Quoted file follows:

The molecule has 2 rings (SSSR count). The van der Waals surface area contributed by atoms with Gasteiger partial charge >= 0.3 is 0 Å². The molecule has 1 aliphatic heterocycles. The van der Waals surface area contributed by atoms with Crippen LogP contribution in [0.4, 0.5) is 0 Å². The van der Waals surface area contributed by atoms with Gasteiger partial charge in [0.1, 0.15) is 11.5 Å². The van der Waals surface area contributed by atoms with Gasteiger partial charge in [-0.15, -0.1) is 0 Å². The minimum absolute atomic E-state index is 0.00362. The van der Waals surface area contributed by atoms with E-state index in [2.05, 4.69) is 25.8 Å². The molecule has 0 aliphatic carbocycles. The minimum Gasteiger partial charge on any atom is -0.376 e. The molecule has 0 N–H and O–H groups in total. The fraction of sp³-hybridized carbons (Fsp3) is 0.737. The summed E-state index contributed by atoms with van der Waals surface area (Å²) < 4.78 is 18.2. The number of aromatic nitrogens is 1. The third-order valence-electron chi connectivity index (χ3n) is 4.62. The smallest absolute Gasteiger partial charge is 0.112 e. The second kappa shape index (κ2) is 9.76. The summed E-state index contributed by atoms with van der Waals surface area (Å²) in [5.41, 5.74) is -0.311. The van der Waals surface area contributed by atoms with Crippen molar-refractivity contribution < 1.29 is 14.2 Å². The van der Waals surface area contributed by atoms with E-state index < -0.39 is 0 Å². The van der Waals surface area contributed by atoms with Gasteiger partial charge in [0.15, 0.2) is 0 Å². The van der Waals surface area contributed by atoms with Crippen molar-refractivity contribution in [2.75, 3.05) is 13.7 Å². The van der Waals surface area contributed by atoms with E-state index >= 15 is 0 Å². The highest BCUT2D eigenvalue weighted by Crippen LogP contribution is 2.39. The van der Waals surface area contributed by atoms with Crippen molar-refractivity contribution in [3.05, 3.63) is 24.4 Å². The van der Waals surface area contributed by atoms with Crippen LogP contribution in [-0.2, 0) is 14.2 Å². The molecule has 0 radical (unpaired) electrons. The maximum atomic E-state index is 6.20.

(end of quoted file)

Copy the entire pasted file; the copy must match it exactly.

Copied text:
The molecule has 2 rings (SSSR count). The van der Waals surface area contributed by atoms with Gasteiger partial charge >= 0.3 is 0 Å². The molecule has 1 aliphatic heterocycles. The van der Waals surface area contributed by atoms with Crippen LogP contribution in [0.4, 0.5) is 0 Å². The van der Waals surface area contributed by atoms with Gasteiger partial charge in [0.1, 0.15) is 11.5 Å². The van der Waals surface area contributed by atoms with Gasteiger partial charge in [-0.15, -0.1) is 0 Å². The minimum absolute atomic E-state index is 0.00362. The van der Waals surface area contributed by atoms with E-state index in [2.05, 4.69) is 25.8 Å². The molecule has 0 aliphatic carbocycles. The minimum Gasteiger partial charge on any atom is -0.376 e. The molecule has 0 N–H and O–H groups in total. The fraction of sp³-hybridized carbons (Fsp3) is 0.737. The summed E-state index contributed by atoms with van der Waals surface area (Å²) < 4.78 is 18.2. The number of aromatic nitrogens is 1. The third-order valence-electron chi connectivity index (χ3n) is 4.62. The smallest absolute Gasteiger partial charge is 0.112 e. The second kappa shape index (κ2) is 9.76. The summed E-state index contributed by atoms with van der Waals surface area (Å²) in [5.41, 5.74) is -0.311. The van der Waals surface area contributed by atoms with Crippen molar-refractivity contribution < 1.29 is 14.2 Å². The van der Waals surface area contributed by atoms with E-state index < -0.39 is 0 Å². The van der Waals surface area contributed by atoms with Gasteiger partial charge in [0.15, 0.2) is 0 Å². The van der Waals surface area contributed by atoms with Crippen molar-refractivity contribution in [2.75, 3.05) is 13.7 Å². The van der Waals surface area contributed by atoms with E-state index >= 15 is 0 Å². The highest BCUT2D eigenvalue weighted by Crippen LogP contribution is 2.39. The van der Waals surface area contributed by atoms with Crippen molar-refractivity contribution in [3.05, 3.63) is 24.4 Å². The van der Waals surface area contributed by atoms with Crippen LogP contribution in [-0.2, 0) is 14.2 Å². The molecule has 0 radical (unpaired) electrons. The maximum atomic E-state index is 6.20.